Source: Sherman Publications

Village has strong words for township cable proposal

by CJ Carnacchio

January 18, 2012

“They’re kind of trying to overstep their bounds and get a little power-hungry.”

That’s how Oxford Village President Tom Benner described Oxford Township’s Dec. 14 proposal to change the voting composition of the Oxford Area Cable Communications Commission. The proposal was discussed at the Jan. 10 village meeting.

The township board voted 5-2 to recommend the cable commission change its composition to consist of three voting representatives from Oxford Township, two from Addison Township, and one each from the villages of Oxford and Leonard.

This new makeup would give one additional vote to both Oxford and Addison townships, take away one vote from Oxford Village and completely eliminate the Oxford Public Library’s seat on the commission.

“If you wanted to see what I consider a blatant power grab in a political environment, this is a good example of it,” said Councilman Kevin Stephison.

“I’m not in favor of this,” Benner said.

Oxford Township officials believe they should have the most voting members on the cable commission because they contribute almost 80 percent of the funding to operate Oxford Community Television (OCTV), the local public access station.

Last year, the township contributed $70,489 in franchise fees it received from Charter Communications from January to June and $46,189 from AT&T for the first three quarters of 2011. Checks from Charter for the last six months and AT&T for the final quarter have not yet been received.

Oxford Village officials were concerned about the amount of control this proposal would give the township.

“Essentially, all they need is one vote to run that board,” said Councilman Tony Albensi.

“I don’t think the township needs three votes,” Benner said.

Stephison said he was “flabbergasted” when he read about the proposal in the newspaper and was particularly irked by a comment from Oxford Township Trustee Sue Bellairs, who referred to Oxford and Leonard as “two little villages” at the Dec. 14 township meeting.

“Last I looked, village residents are township members,” he said. “It smacks of us versus them. I find this, in my personal opinion, repugnant.”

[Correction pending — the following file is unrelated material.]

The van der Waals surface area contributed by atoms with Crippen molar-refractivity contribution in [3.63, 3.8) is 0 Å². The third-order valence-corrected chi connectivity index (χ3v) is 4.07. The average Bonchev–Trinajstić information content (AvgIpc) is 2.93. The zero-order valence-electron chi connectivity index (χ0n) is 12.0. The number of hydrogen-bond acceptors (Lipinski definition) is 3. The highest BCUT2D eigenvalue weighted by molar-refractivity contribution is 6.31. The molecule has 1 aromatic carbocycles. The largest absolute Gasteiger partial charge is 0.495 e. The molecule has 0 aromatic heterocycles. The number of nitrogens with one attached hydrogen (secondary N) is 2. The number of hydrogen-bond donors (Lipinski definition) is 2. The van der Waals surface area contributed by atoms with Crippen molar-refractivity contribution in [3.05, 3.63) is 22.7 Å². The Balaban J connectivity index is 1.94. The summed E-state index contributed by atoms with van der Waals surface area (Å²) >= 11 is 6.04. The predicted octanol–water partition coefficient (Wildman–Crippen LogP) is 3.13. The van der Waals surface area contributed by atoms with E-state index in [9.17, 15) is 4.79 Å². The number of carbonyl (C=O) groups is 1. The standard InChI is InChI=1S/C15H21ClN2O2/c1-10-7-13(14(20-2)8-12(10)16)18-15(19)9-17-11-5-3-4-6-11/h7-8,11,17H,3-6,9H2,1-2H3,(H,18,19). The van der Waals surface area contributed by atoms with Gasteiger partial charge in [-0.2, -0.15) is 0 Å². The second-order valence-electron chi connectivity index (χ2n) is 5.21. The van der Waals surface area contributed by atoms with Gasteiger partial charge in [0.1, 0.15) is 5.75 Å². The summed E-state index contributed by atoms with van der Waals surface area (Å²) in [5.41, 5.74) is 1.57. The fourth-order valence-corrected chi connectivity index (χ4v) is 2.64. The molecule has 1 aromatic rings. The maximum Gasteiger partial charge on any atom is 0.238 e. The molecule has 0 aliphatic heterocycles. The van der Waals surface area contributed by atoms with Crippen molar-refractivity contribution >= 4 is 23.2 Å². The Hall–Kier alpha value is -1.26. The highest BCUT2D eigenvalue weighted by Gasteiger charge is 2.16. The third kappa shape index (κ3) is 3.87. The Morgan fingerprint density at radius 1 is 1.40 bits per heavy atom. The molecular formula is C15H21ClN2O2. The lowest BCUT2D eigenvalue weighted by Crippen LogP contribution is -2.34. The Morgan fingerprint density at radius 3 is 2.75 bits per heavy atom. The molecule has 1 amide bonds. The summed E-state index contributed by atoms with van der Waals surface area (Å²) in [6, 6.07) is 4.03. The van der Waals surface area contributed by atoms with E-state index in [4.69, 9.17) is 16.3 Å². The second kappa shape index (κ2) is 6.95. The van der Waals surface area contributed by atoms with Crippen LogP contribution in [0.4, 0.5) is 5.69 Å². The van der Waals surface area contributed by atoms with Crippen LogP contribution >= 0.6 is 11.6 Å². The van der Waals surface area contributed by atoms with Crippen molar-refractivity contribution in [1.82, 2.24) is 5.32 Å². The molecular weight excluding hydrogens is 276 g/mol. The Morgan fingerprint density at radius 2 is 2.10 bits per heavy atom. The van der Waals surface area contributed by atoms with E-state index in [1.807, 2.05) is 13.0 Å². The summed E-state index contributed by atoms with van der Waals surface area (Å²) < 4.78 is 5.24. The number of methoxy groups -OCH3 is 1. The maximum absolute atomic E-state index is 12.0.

Sue Bossardet, one of Oxford Village’s two representatives on the cable commission, was particularly bothered by the township’s desire to eliminate the library’s seat because it does not contribute any funding to OCTV.

She told the council how Judy Doublestein, who served as library director from 1984 until 2007, “started the cable commission.”

“If it hadn’t been for the library and Judy Doublestein, there would be no cable; there would be no public (access) television in Oxford,” Bossardet said.

In a Dec. 22 letter, Bryan Cloutier, the library’s current director, informed officials that the library was relinquishing its voting privileges and seat on the cable commission.

Cloutier cited “strong-arm political tactics” by Oxford Township and the fact that “political agendas supersede common good” as the reasoning behind the library’s decision.

“I was very disappointed that the library chose to step out of it,” said Bossardet, who noted the library’s representatives have a history of providing stringent financial oversight on the cable commission.

“Judy (Doublestein) was like a hawk with the (cable station’s) finances and then after her, Bryan (Cloutier) was like a hawk with the finances and after that, Chris (Bishop) was even worse with the finances,” she explained. “For them to step away is really going to hurt that commission.”

Bossardet noted how the cable commission representatives from Oxford and Addison townships were usually the ones making the motions “in support of all the spending.”

“I do disagree with the township taking over this and I agree completely with Bryan’s letter,” she said.

Bossardet suggested the village discontinue funding the cable commission. Since July 2011, the village has been contributing 50 percent of the franchise fees it receives from Charter and AT&T.

“If it were my choice, I would take and bank my other 50 percent and not give it to the cable commission,” she told council.

Bossardet was quite critical of OCTV and the “tired, old programming that we have.”

“Some of those public programs . . . are like 10 years old,” she said. “It’s very dry and nobody wants to listen to it including myself. We are still showing (the Oxford High School) graduation that happened in June of last year and I see no reason for that.”

Bossardet also noted how when it comes to government meetings, OCTV provides out-of-date information regarding board members and incorrectly-spelled names.

To change all this, Bossardet said OCTV needs “a dynamic station manager” to “get some programs that actually reflect this community.” She indicated the cable commission needs a manager who will completely overhaul the station.

“And until we get somebody in there, I would withhold my money, too,” she said.

Back in December 2010, the cable commission shrank from nine to seven members when Oxford Community Schools, which also contributed no funding to OCTV, withdrew and gave up its two votes on the board.

“Since we do not provide funding for the local community television station, it would not be right for us to have representatives on the cable commission board,” wrote Oxford Superintendent Dr. William Skilling in a letter to the commission.

Cable commissioners, at a Dec. 12 special meeting, amended the board’s bylaws to eliminate the school district’s seats.